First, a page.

I, like his other drivers over the years took him to many different places to speak — churches, colleges, hospitals, convents, schools. One of his favorite places to go was Sandhurst, the most prestigious British college for the Armed Forces. He loved speaking there and they loved hearing him — after one of the sessions some of the young soldiers talking to me said that Metr. Anthony reminded them of their military commanders and I could see exactly what they meant… the aggression of the soldier was there but it was disciplined and it was there to increase the Kingdom of God upon earth. It I had asked him why he put so much into talks to soldiers — and once I did just that — and I was not surprised at his answer: he looked over at me, smiled and said, “John, I was just following orders.” And in fact the one career he said he would have loved had he not become a doctor (and then a priest) was the Army.  He always gravitated towards people whom you would probably describe  as self-disciplined and in keeping with this he hated to be late for anything.

As he proceeded from priest to bishop to archbishop and finally metropolitan there was no sign that power corrupted him. He could be authoritarian and harsh at times but he was always sensitive to the needs of others, not only spiritual needs but physical ones. I was often sent with money to give to someone who needed it — one occasion being after the vigil on a Saturday night with Ј 2000.00 in my pocket directed to an address in the worst area of East London to an old Russian couple who were afraid to open the door!

He was particularly comforting and skillful with people suffering from depression and had a real capacity to listen and improve their feelings of self-worth… and again as a prison visitor. I especially remember this as I was unhappy as a young priest to  visit a prisoner. Met. Anthony was curious and asked me why? When I told him that I felt embarrassed  to be free whilst the man I was talking to was not  free he didn’t laugh nor even smile but suggested we go that very afternoon to see someone in prison. I’ve often thought about that visit and analysed it and I think that the thing which stands out was the immediate intensity which Fr. Anthony established upon his arrival. It was basically the same as this advice to me about how to visit the sick in hospital — I remember his very words… “John, he said, when you go to visit someone who is sick, do not say ‘what lovely flowers you have, or what lovely fruit’ — no, go up to them and let your first words be ‘I’m sorry you are so unwell’.” I have found it to be excellent advice because your purpose for being there is immediately established — always a good thing — and it applies to much else besides hospital visiting.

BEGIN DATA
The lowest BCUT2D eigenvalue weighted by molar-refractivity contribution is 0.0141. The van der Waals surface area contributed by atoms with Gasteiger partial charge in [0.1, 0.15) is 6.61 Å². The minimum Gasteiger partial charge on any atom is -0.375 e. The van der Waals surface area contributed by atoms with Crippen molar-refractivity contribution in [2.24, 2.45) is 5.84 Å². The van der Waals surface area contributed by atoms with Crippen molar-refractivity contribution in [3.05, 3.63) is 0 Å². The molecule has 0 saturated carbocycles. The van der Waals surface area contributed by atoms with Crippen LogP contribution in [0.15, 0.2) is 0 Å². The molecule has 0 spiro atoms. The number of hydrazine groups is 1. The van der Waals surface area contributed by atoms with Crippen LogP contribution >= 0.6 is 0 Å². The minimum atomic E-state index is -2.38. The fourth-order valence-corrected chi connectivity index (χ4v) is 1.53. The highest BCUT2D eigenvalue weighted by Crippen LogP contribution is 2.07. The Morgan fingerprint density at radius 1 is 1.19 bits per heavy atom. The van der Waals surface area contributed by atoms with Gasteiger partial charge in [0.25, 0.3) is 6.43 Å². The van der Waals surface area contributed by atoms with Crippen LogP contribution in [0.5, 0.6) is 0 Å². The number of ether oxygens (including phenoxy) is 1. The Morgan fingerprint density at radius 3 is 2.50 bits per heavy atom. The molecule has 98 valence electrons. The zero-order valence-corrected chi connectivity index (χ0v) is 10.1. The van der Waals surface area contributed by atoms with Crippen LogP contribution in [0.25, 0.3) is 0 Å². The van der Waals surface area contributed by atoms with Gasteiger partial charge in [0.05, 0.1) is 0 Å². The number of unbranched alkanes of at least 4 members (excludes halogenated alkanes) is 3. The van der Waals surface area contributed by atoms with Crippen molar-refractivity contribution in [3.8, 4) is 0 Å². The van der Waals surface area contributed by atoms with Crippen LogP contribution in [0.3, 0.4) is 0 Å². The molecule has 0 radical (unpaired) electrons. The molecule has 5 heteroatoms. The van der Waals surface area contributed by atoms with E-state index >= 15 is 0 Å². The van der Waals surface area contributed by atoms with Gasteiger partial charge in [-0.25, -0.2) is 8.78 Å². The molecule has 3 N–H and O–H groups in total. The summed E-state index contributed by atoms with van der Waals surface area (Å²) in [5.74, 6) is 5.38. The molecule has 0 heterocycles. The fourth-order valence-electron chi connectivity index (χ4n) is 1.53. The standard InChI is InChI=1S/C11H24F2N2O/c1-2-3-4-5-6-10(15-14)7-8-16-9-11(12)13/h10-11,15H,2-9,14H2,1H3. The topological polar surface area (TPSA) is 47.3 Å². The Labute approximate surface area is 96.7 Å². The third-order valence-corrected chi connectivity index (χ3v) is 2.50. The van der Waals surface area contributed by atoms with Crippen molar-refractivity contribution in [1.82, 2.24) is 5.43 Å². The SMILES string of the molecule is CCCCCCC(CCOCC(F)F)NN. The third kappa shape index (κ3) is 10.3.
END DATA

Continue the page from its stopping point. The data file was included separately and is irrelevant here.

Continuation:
Another area which may be surprising about Met. Anthony in his fairly laid-back attitude to obedience. Most religious superiors set great store by obedience but it wasn’t the case with Anthony. He realised that swearing complete obedience to some other human being could be very seductive — not only seductive but destructive… and again he often referred to the military type damage done by people who say “I was only obeying orders.”

Sometimes he was subject to what I’ve heard people describe as “mood swings” — in my experience this was never the case. He was a poor eater and often his blood sugar was too low and this produced what could be called a mood swing but he was not a man of moods. His temperament was mainly positive and well adjusted. He was not easily upset or disappointed about things… and he had no delusions about himself or others.

He last two weeks of his life were no different than all the years I’d known him — that is o say that as long as he remained physically conscious he was courteous and caring. He mentioned many people whom he was sorry to leave and his concern for the diocese remained uppermost. On the day that he asked to make his last confession, to be anointed and to receive Holy Communion, he finally lay down his burden and lapsed into unconsciousness — until he died a few days later.

Every time I was asked to write or speak about him I tell myself it will be the last — I like to use the phrase “I’ve said all I’ve got to say about Anthony” — but I think this is really an indication of my own laziness. Those of you who knew him and especially the clergy have an obligation to continue to make  known the very special gifts that Met. Anthony brought to the Church — and one of those most important gifts was his obvious conviction that God was, is in every man.